Women who become pregnant while taking psychiatric drugs are in a very difficult position. In my opinion, they should attempt an expedited taper of perhaps 10% every 2 weeks or every week (depending on tolerance), rather than risk severe withdrawal with cold turkey. This paper is a good illustration of the dangers of cold turkey.

 

From Your Drug May be Your Problem, David Cohen and Peter Breggin, MD, 1999:

On 7/8/2011 at 7:01 PM, Altostrata said:

You may feel in a rush to stop taking psychiatric drugs. Perhaps you are experiencing distressing side effects or feel "fed up" with being sluggish and emotionally numb. Beware! It's not a good idea to abruptly stop taking drugs without first making sure that there's no danger involved in doing so. In our opinion, it is almost always better to err in the direction of going too slowly rather than too quickly. In rare cases, the development of a severe adverse reaction may require an immediate withdrawal; but if you are having a serious drug reaction, you should seek help from an experienced clinician.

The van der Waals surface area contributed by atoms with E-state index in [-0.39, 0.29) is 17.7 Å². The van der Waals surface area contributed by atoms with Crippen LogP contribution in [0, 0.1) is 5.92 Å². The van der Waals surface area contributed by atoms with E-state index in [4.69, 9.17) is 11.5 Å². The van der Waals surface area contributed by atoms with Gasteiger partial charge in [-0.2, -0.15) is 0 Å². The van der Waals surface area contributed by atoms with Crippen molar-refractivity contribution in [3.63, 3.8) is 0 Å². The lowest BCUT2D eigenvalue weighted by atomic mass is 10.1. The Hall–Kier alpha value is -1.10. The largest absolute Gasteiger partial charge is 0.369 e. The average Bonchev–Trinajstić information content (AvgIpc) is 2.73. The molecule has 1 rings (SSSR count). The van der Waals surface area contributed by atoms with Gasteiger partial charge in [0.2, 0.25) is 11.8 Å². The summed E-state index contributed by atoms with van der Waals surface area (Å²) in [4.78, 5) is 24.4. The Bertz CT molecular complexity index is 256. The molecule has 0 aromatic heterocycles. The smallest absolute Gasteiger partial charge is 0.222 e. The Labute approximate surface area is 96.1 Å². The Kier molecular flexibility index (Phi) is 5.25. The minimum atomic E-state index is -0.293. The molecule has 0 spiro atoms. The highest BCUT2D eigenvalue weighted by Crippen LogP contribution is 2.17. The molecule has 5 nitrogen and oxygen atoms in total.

On 8/5/2011 at 1:43 PM, Altostrata said:

EXCEPTION: IF YOU ARE HAVING A SEVERE ADVERSE REACTION TO A DRUG, YOU MAY WANT TO GO OFF FASTER. Some adverse reactions, such as skin rashes or abnormal liver tests, indicate organ damage. You may want to accelerate a taper or, in extreme cases where the adverse effects are as great a risk as severe withdrawal syndrome, quit the drug immediately.

 

On 12/19/2017 at 10:50 PM, Altostrata said:

If you have been taking a psychiatric drug for a month or more, the scientific literature says you are at risk for withdrawal symptoms when you go off.

 

If you are taking a drug and fairly soon have an adverse reaction, you should go off quickly. How quickly depends on 1) the severity of the adverse reaction; 2) the length of time you have been taking the drug; 3) the size of the dosage.

 

- If it is a severe life-threatening reaction, such as anaphylaxis, you will need to quit the drug immediately and cope with withdrawal symptoms, should they arise.

- If it is a severe reaction such as akathisia or panic attacks, you should immediately reduce the dosage, such as by 25%. If this relieves the symptoms, you are afforded time to go off the rest more gradually.